15 O LORD, you know;
remember me and visit me,
and take vengeance for me on my persecutors.
In your forbearance take me not away;
know that for your sake I bear reproach.
16Your words were found, and I ate them,
and your words became to me a joy
and the delight of my heart,
for I am called by your name,
O LORD, God of hosts.
17 I did not sit in the company of revelers,
nor did I rejoice;
I sat alone, because your hand was upon me,
for you had filled me with indignation.
18Why is my pain unceasing,
my wound incurable,
refusing to be healed?
Will you be to me like a deceitful brook,
like waters that fail? 19Therefore thus says the LORD: “If you return, I will restore you,
and you shall stand before me.
If you utter what is precious, and not what is worthless,
you shall be as my mouth.
They shall turn to you,
but you shall not turn to them.
20 And I will make you to this people
a fortified wall of bronze;
they will fight against you,
but they shall not prevail over you,
for I am with you
to save you and deliver you,
declares the LORD. 21 I will deliver you out of the hand of the wicked,
and redeem you from the grasp of the ruthless.” My friend Jon and his friends were hiking in the desert southwest of the United States. They planned a hike of several days in the wilderness to see parts of this world which few had seen. In the desert, water is the key. They could not carry enough. They checked the map and it indicated a source of drinking water. They checked with the ranger to see if it was indeed so and he confirmed it. After three days of hiking, they had used most of their water. When they came to the place on the map, however, there was no water. Just a note from a prior hiker indicating that this was indeed the right spot and there was no water. My friend and his fellow hikers were in trouble. They immediately began a regimen of water conservation. They plotted the quickest way to drinkable water and set out. Dehydration is a terrible way to die. It was a near thing. Had a group of fellow hikers not encountered my friend’s party and shared water with them, it is likely I would not have ever heard him relate this story. Jeremiah wonders if God is a deceitful brook, a water that fails to deliver when he needs it most. This was not the speculation of an armchair theologian. Jeremiah was at the end of a long and difficult trail, staring at a dusty, dry spigot. He had followed all the rules. When God had given him a message to proclaim, he had proclaimed it. But that had only brought him more and more trouble. You read about all his troubles in his long and sometimes sorrowful book. Jeremiah was persecuted, hunted down, nearly killed, imprisoned, humiliated, and betrayed. He did not suffer for doing wrong. He suffered for doing the right thing, what God commanded him to do. And it just went on and an. These words find Jeremiah turning around to God and wondering if God is really going to save him. Will God leave him high and dry when the crunch time comes? We might be feeling the same way. Like Jeremiah we might be saying, “We could use a little help down here, God!” And we might be wondering what God will do. Turn to the last part of this passage and read it carefully, starting at verse 19. God’s answer to Jeremiah are words to us too. God says four important things to Jeremiah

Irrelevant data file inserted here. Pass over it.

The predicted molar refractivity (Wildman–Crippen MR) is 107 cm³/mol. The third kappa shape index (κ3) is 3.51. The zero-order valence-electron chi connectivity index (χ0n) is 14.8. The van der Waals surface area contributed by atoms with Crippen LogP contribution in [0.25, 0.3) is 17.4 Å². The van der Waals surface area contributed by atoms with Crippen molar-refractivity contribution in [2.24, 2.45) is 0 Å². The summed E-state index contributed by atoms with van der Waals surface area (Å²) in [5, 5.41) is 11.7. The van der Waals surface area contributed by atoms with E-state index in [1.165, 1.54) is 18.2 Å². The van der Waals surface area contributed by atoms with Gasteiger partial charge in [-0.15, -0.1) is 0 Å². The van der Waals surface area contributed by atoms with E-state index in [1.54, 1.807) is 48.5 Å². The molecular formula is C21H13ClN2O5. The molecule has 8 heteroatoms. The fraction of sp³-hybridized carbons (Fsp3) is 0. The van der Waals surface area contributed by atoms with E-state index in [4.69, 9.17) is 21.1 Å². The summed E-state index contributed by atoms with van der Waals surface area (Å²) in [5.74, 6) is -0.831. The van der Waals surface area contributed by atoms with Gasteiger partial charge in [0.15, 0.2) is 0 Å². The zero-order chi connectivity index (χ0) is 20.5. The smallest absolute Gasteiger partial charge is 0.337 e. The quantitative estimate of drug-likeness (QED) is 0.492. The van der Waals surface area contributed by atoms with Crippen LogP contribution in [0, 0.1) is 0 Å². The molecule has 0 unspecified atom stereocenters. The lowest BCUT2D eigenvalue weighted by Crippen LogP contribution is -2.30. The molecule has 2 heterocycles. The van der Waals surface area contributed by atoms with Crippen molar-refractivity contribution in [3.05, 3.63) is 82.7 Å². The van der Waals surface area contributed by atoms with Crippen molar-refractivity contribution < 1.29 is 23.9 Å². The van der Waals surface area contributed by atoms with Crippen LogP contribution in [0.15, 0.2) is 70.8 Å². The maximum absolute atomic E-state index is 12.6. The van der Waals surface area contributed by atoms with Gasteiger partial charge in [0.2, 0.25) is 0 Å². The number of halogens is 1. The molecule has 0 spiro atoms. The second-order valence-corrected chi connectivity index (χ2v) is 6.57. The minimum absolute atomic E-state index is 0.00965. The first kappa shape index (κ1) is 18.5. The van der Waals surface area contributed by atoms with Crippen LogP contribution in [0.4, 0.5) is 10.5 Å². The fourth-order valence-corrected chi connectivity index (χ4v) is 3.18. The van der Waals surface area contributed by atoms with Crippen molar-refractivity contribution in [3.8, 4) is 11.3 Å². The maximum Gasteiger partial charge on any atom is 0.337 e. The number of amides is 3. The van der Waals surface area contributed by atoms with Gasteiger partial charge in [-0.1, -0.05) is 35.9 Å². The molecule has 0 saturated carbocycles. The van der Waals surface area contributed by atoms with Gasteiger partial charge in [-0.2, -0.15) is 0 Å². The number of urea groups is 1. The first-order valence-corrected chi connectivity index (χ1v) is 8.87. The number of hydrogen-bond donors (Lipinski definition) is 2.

- We need to be turned toward God. This pouting posture assumed up this point needs to end.
- We need to say the precious words, not the worthless things.
- God establishes us. We will be like a wall of fortified bronze which will not be overthrown.
- They will fight against us, but they will not win.
I think Jeremiah really wanted people to like him. He was not going to get that. He was not going to see his message result in public affection. They would fight against him and fail to topple him. They would not like him. The church is built on a rock which shall not fail. He does not promise an easy, conflict-free path forward. He promises his presence and a final victory which is for us too.